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Toxic tampons: How ordinary feminine care products could be hurting women

Toxic tampons: How ordinary feminine care products could be hurting women

By , Salon.com

Nowadays, we hear a lot about the noxious cocktail of chemicals that can be found in our food, furniture, cleaning products and even our cosmetics. Yet we never really hear about what might be included in some of the most intimate personal care products women use.

“Chem Fatale” — a report recently released by Women’s Voices for the Earth (WVE) — attempts to shed some light on this subject by taking aim at the $3-billion-a-year feminine care industry. In particular, the group examines products such as maxi pads, tampons and douches that contain potentially harmful ingredients including pesticides, dyes and dioxin, which has been identified by the World Health Organization as a Persistent Organic Pollutant, a toxic chemical that persists in environments for long periods of time. The report also includes a “Hall of Shame” appendix that features examples of feminine care brands that contain toxic chemicals.

“I think the question of how toxic [feminine care products] might be is one of those things that is not talked about because there is a such a mystique around the vagina,” says Ogonnaya Dotson-Newman, Director of Environmental Health at WE ACT for Environmental Justice, and a WVE board member. “It’s highly taboo and something that’s not supposed to be discussed in polite company.”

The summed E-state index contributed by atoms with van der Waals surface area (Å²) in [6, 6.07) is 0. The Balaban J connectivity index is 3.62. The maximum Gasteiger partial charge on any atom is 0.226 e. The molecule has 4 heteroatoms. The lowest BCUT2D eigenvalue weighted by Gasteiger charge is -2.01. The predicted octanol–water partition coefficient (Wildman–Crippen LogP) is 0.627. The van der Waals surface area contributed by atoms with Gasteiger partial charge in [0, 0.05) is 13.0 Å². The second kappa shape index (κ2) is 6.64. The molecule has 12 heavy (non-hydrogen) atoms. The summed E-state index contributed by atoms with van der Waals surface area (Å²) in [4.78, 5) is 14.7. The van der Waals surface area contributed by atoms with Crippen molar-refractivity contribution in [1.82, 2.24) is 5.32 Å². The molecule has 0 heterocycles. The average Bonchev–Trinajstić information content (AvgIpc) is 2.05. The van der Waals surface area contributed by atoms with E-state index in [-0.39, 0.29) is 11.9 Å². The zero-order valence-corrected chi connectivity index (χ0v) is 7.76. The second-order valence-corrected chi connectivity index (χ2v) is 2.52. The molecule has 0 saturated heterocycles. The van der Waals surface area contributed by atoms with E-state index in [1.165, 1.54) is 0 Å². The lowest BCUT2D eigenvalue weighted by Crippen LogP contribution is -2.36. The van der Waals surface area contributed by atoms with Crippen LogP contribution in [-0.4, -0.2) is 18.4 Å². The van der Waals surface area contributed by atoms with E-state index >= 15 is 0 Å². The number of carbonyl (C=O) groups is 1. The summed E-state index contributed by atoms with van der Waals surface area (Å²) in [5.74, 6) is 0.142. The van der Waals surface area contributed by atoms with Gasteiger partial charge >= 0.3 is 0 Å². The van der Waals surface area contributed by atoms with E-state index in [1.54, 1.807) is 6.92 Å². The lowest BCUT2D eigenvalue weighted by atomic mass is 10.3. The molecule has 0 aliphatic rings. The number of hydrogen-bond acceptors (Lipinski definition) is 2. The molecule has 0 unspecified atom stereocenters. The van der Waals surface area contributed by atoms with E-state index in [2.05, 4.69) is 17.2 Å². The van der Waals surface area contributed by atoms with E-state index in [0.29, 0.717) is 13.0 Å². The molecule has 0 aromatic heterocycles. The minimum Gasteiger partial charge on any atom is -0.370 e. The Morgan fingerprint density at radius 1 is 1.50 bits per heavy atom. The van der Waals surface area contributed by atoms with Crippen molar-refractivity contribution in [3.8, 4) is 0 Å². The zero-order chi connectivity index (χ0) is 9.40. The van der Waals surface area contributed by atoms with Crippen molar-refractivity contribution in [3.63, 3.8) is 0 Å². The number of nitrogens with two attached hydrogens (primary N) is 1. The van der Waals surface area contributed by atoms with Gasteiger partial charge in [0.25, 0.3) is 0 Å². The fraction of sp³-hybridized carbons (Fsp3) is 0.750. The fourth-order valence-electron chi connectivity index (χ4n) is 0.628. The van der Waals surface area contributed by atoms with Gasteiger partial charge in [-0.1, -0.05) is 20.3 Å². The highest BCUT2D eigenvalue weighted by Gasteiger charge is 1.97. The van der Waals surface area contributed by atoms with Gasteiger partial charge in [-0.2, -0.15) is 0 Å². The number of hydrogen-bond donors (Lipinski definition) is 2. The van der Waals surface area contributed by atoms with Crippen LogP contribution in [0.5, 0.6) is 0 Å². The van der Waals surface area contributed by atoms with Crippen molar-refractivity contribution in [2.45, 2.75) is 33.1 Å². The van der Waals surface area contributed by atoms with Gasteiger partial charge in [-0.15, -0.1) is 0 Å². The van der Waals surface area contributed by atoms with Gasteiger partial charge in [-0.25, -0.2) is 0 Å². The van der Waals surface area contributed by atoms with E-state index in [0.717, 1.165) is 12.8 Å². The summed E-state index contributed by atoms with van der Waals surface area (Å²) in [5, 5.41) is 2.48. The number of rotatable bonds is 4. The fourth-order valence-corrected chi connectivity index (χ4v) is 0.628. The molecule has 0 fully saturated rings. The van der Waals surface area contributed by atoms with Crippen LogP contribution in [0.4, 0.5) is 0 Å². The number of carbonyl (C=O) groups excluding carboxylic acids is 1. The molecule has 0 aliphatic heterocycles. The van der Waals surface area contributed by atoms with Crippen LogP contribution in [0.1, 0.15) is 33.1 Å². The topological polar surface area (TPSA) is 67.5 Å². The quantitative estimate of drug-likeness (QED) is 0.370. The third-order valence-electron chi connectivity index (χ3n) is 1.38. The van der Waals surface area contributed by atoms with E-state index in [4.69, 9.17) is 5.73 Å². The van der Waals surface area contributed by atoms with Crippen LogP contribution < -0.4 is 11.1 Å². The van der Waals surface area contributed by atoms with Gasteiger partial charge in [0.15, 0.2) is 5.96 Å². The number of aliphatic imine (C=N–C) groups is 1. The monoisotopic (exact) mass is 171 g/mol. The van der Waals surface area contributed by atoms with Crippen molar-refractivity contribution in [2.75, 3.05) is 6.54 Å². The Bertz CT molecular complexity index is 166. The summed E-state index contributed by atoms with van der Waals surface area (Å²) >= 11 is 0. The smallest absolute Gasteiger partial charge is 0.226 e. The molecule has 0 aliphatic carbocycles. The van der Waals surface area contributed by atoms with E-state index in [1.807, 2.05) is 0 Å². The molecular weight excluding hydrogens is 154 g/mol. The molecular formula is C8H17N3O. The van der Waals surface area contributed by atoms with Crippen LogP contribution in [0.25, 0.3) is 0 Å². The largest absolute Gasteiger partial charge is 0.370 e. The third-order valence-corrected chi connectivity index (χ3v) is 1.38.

Even those curious enough to put in the extra effort to find out what’s in these products would be hard-pressed to find any concrete answers. Since tampons and sanitary pads are regulated as “medical devices” the industry is not required to disclose any of their ingredients.

The WVE report highlights tampons as particularly problematic, as they are used by 85 percent of women and often contain chemicals linked to cancer, including dioxin.

Read the rest.

1 Response

  1. This article is very misleading. From the original research paper:

    “… analysis indicates that exposures to dioxins from tampons are approximately 13,000-240,000 times less than dietary exposures.”

    I calculated 1 tampon = 20,000 times less than the EPA daily limit.

    Food and air pollution are significant sources of dioxins.

    Tampons are not.

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